The definition of "a day at the office" varies these days.
For some businesses, having the full team gather at a physical location on a daily basis is critical, possibly because the in-person management model is most comfortable for the business owners or because the constant collaboration and teamwork are necessary.
Yet other businesses, in all industries and stages of development, are increasingly incorporating the concept of virtual work into their business models in order to cut costs and maximize resources.
The recent boom in co-working and shared office space options has added to this trend, giving virtual workers an alternative to coffee shops and home offices.
Managing a virtual workforce has its own set of challenges. It can be hard to keep track of what everyone's working on. Similarly, without the ability to stop by someone's office, it can be hard to keep a constant finger on the pulse of employee morale.
Here are a few ways to manage these issues and get the most out of working with a virtual team:
Make sure you have the right tools in place
Caroline Green, principal of IvanExpert, a Mac-focused IT support and consulting firm, finds that giving her team access to collaboration and document-sharing tools goes a long way in keeping everyone focused.
She also tries to avoid the confusion of having multiple versions of documents e-mailed back and forth by leveraging tools like GoogleDocs and DropBox. And of course, shared calendar programs like iCloud offer an easy way for the whole team to keep track of important milestones and meetings.
Reward people, virtually or otherwise
For David Shor, founder of PLACEMENTSmedia, a full-service digital marketing agency focused on customer acquisition and retention, having a virtual workforce has kept his team focused on productivity. He keeps a close eye on billable hours and other meaningful metrics, as opposed to who's clocking in what hours at his office.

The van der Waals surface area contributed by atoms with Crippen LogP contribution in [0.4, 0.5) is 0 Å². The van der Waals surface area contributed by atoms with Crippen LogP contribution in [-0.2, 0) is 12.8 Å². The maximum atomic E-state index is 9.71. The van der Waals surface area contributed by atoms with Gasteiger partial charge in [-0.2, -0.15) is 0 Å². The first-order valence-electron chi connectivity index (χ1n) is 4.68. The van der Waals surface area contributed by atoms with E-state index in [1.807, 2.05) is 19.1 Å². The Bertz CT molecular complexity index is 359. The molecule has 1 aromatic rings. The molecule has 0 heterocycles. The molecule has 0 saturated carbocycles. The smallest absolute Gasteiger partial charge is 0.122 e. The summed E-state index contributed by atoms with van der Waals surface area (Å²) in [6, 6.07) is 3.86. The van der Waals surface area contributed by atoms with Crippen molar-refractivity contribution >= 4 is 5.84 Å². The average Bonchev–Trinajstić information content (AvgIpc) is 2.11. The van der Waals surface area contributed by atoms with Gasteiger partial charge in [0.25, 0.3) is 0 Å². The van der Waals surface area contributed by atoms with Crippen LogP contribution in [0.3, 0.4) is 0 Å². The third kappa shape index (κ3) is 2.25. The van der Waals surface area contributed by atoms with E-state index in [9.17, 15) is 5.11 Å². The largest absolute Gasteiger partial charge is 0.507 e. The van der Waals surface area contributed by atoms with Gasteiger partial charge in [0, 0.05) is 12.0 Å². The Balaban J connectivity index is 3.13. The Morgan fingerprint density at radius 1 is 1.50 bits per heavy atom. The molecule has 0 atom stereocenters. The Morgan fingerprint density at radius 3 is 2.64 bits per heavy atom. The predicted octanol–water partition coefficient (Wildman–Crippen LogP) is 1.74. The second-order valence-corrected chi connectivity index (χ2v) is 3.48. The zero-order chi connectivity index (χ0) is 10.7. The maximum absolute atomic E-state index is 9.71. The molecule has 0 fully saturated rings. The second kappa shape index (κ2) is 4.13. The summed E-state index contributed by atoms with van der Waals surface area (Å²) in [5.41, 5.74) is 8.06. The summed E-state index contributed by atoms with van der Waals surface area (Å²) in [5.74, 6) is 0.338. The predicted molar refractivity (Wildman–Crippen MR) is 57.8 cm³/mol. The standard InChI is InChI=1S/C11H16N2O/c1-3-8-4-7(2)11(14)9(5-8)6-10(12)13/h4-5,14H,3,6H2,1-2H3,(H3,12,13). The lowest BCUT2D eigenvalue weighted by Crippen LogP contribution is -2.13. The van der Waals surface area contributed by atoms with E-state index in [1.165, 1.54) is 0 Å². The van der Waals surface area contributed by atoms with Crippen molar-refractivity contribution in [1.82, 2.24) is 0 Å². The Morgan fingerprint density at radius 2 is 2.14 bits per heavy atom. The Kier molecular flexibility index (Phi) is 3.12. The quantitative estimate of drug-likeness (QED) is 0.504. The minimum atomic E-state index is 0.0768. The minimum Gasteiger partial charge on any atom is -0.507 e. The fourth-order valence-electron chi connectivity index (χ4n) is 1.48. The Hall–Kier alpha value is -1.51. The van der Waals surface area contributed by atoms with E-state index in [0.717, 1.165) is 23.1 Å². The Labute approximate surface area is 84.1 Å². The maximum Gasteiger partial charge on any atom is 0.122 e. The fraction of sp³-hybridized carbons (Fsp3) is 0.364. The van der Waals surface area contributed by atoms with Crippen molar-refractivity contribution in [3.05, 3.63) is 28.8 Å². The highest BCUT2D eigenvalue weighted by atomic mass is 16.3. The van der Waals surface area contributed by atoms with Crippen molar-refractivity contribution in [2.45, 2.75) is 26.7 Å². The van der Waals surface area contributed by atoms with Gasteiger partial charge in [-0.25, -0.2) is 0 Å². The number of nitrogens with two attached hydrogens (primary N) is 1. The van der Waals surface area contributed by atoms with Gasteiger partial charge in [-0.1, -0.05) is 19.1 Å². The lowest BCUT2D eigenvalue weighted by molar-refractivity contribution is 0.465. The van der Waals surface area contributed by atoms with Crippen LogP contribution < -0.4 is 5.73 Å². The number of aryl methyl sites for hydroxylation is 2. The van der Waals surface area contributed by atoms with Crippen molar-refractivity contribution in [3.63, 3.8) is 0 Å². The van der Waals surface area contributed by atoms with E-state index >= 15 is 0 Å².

He and his management team believe in expressing appreciation and rewarding people for a job well done, particularly as his company goes through a period of growth.
He extends this company culture to employees who don't have the benefit of on-site camaraderie by taking the time to call or write to them and give a virtual pat on the back.
Incorporate in-person connection
While day-to-day work may take place in separate locations, try to add in some degree of in-person connectivity.
If you and your employee work in the same city, have a monthly or bi-weekly meetings in person. If you're located further away from one another, perhaps a quarterly on-site is possible.
While virtual work can make productivity soar, it can also be isolating for some — particularly for those who crave a social outlet from work.
If your employee falls into this camp, he or she will likely appreciate the opportunity to have some one-on-one time, sporadic as it may be.
As Principal of Cari Sommer Media + Communications and co-founder of Urban Interns, Cari Sommer focuses primarily on business strategy, public relations, marketing and business development. In short, Cari spends her time trying to convince anyone and everyone that Urban Interns is a need-to-know resource for growing companies and job seekers.
The Young Entrepreneur Council (YEC) is an invite-only nonprofit organization comprised of the world's most promising young entrepreneurs. The YEC leads #FixYoungAmerica, a solutions-based movement that aims to end youth unemployment and put young Americans back to work.